¶17 Issue One: Whether Ward received ineffective assistance of counsel.

¶18 In order to show IAC, “a defendant must prove both (1) that counsel’s performance was deficient, and (2) that counsel’s deficient performance prejudiced the defense.” State v. Crider, 2014 MT 139, ¶ 34, 375 Mont. 187, 328 P.3d 612 (citing Whitlow v. State, 2008 MT 140, ¶ 10, 343 Mont. 90, 183 P.3d 861). IAC claims may be brought on direct appeal when the record sufficiently answers why counsel did or did not take a particular action. Hinshaw, ¶ 21 (citing State v. Kime, 2013 MT 14, ¶ 31, 368 Mont. 261, 295 P.3d 580) (citation omitted). If it is not apparent from the record why counsel took a particular course of action, IAC claims may be more appropriate for review in a petition for postconviction relief. Hinshaw, ¶ 21; Rose v. State, 2013 MT 161, ¶ 18, 370 Mont. 398, 304 P.3d 387 (citation omitted). See also §§ 46-21-101-203, MCA, (governing proceedings for postconviction relief). Claims that involve alleged omissions of trial counsel are usually not well-suited for consideration on direct appeal. Hinshaw, ¶ 21; State v. Briscoe, 2012 MT 152, ¶ 15, 365 Mont. 383, 282 P.3d 657.

¶19 Ward asserts he received ineffective assistance of counsel when his trial attorney failed to object to witnesses’ and the State’s references to his probation status, and even referenced his probation status herself. Ward argues these references were irrelevant, immaterial, and prejudicial. The State argues that this Court should not address Ward’s IAC claim on direct appeal because the record is silent as to why defense counsel did not object to the probation references and testimony concerning the condition that Ward abstain from drinking. We agree.

¶20 “When considering whether to review an IAC claim on direct appeal, we first must determine whether the claim is based on the trial record.” State v. Sawyer, 2019 MT 93, ¶ 13, 395 Mont. 309, 439 P.3d 931. We will address a claim of IAC on direct appeal if the reasons for counsel’s action, or inaction, is apparent from the record on appeal. Sawyer, ¶ 13. Conversely, if the claim is based on matters outside the record, we will not review it on direct appeal, recognizing that the defendant may raise the issue in a postconviction proceeding to develop a record as to the reasons for counsel’s actions. Sawyer, ¶ 13.

¶21 Ward argues his IAC claim is appropriate for review on direct appeal because there is no plausible justification for his counsel’s failure to object to testimony about his probation status or the fact that the terms of his probation prohibited him from drinking. But as the State points out, there are a number of strategic reasons why Ward’s counsel may have thought it advantageous to allow this testimony into evidence. For example, Chariot never testified at trial that Ward hit her; rather, she testified that she “was mad at him for drinking while he was on probation. Because I knew it was wrong.” This testimony supported a defense strategy that Chariot’s anger at Ward was because of his probation violation instead of because he had hit her. Ward was arrested at the scene, not for PFMA but for the probation violation. Ward’s attorney may have thought it strategically advantageous to point out that if Ward was guilty of PFMA, that would have been the basis for his arrest. Ward’s attorney also elicited favorable testimony from Officer Haven regarding his interaction with Ward the night of his arrest that necessitated reference to Ward’s probation. Officer Haven testified that Ward was adamant that nothing had happened, but Ward knew he was not supposed to be drinking. Officer Haven told Ward that his honesty was going to go a long way with him.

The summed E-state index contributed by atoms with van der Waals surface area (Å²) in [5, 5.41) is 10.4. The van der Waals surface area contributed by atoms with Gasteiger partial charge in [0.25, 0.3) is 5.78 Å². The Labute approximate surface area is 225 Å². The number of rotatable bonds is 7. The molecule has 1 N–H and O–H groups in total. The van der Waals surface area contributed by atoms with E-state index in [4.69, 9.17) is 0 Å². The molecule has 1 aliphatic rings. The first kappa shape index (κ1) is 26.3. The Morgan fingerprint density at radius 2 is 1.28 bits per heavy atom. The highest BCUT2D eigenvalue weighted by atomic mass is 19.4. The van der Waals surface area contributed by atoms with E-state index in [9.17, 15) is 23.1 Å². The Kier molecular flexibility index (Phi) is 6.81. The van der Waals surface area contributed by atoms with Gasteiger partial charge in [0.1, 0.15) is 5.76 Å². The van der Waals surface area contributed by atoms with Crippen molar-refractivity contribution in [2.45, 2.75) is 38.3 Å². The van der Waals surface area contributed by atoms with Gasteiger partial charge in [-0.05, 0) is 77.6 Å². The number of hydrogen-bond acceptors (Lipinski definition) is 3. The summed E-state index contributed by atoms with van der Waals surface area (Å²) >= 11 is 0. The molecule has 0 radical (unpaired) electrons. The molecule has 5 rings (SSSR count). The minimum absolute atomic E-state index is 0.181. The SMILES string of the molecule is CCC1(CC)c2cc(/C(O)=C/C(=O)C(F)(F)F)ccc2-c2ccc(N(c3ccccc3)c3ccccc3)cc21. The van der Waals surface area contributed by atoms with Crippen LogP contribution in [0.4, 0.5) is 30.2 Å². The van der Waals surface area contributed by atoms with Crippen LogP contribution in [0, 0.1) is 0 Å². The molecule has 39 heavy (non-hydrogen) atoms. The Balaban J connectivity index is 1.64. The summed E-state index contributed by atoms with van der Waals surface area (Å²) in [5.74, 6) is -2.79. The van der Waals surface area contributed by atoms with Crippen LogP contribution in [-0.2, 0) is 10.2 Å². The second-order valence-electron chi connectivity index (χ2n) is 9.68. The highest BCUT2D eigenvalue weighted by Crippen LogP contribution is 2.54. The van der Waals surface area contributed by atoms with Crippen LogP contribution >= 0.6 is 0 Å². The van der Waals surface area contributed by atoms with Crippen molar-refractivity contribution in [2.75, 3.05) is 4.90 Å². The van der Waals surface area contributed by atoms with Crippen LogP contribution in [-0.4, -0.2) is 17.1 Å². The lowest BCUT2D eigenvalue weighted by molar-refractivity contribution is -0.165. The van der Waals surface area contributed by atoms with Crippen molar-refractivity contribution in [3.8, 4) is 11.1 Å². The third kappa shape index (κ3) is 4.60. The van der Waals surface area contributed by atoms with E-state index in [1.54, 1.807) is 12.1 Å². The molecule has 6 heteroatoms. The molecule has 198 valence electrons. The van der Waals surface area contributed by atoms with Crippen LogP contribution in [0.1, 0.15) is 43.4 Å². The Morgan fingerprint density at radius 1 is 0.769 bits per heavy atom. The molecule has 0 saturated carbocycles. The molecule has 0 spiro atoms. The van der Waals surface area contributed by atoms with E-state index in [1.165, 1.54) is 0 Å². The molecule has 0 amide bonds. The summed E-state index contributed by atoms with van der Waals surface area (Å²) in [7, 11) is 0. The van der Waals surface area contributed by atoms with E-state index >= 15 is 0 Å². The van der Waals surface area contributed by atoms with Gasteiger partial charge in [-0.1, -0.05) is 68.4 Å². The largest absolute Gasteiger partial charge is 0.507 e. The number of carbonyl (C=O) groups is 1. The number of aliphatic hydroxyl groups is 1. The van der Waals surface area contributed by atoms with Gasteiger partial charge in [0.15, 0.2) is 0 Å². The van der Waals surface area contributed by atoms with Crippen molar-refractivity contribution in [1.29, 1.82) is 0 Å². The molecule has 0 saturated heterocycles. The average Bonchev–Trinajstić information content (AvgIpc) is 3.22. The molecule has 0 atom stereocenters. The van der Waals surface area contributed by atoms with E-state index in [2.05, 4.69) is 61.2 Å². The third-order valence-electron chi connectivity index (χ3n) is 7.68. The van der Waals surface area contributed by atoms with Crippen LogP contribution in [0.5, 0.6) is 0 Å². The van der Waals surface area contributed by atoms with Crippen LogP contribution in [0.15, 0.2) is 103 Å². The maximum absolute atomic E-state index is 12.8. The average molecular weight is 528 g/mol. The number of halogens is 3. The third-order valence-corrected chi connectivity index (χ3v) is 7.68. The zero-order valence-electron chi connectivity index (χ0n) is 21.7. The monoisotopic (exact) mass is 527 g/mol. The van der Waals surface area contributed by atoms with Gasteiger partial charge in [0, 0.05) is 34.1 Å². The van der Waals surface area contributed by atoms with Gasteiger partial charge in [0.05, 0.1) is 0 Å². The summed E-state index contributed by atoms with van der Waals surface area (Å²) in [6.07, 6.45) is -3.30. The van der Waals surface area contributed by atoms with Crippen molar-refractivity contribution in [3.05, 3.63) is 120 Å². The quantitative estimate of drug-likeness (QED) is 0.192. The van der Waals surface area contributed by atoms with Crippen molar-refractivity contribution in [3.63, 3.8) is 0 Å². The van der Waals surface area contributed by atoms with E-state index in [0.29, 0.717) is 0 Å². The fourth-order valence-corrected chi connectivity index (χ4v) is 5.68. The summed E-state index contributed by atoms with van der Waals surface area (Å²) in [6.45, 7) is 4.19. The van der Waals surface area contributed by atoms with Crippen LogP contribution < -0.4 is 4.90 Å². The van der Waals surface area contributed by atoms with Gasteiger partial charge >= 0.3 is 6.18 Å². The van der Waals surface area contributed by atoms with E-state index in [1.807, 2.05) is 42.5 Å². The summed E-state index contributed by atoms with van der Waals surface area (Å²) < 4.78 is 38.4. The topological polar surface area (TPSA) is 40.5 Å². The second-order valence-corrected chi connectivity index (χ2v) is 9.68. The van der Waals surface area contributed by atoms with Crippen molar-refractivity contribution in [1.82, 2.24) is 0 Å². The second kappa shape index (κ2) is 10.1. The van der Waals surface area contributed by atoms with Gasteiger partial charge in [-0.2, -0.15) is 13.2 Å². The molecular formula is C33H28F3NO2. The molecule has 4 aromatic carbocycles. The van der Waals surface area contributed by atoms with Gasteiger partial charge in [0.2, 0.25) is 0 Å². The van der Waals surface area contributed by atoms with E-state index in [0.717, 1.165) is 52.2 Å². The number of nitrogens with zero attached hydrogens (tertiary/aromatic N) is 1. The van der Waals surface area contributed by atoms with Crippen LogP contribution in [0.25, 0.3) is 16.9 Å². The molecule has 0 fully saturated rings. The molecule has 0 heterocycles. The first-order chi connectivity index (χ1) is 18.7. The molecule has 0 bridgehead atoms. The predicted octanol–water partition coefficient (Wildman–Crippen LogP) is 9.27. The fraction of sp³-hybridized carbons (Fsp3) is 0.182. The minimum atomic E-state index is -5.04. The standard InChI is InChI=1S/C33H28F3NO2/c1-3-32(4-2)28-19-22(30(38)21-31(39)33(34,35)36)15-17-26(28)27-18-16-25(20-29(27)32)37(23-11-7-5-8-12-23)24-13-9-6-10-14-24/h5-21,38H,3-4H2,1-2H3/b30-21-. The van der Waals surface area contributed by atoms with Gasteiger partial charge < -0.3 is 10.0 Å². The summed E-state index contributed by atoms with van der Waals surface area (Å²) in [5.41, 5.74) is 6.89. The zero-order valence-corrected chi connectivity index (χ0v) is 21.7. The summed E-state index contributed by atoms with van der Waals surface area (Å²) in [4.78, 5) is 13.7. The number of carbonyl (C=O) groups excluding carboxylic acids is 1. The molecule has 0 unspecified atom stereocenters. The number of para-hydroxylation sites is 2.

¶22 Ultimately, we can only speculate as to why Ward’s attorney did not object to evidence of his probation status and the prohibition on his drinking. This is precisely why Ward’s IAC claim is not susceptible to review on direct appeal. It is not apparent from the record why Ward’s counsel did not object to the references made about his probation and probation terms. We therefore decline to review Ward’s claim of IAC on direct appeal.

¶23 Issue Two: Whether the record establishes that the District Court allowed testimonial material into the jury room during deliberations.

¶24 Jurors may take into the jury room any written jury instructions that were read by the district court, personal notes taken during the proceeding, and “all exhibits that have been received as evidence in the cause that in the opinion of the court will be necessary.” Section 46-16-504, MCA. However, the submission of testimonial materials to the jury for unsupervised and unrestricted review is prohibited. Nordholm, ¶ 10; Stout, ¶ 29; State v. Herman, 2009 MT 101, ¶ 38, 350 Mont. 109, 204 P.3d 1254; State v. Bales, 1999 MT 334, ¶ 24, 297 Mont. 402, 994 P.2d 17; State v. Harris, 247 Mont. 405, 417, 808 P.2d 453, 460 (1991). The rule prevents the jury from giving undue emphasis to one witness’s statements to the exclusion of evidence presented by other witnesses. Nordholm, ¶ 10. We have held that testimonial materials include tape recordings of a police interview, see Bales, ¶ 24, written witness statements, see Herman, ¶ 39, tape recordings of witness statements, see State v. Mayes, 251 Mont. 358, 374, 825 P.2d 1196, 1206 (1992), and an entire transcript of a victim’s testimony, see Harris, 247 Mont. at 417-18, 808 P.2d at 460.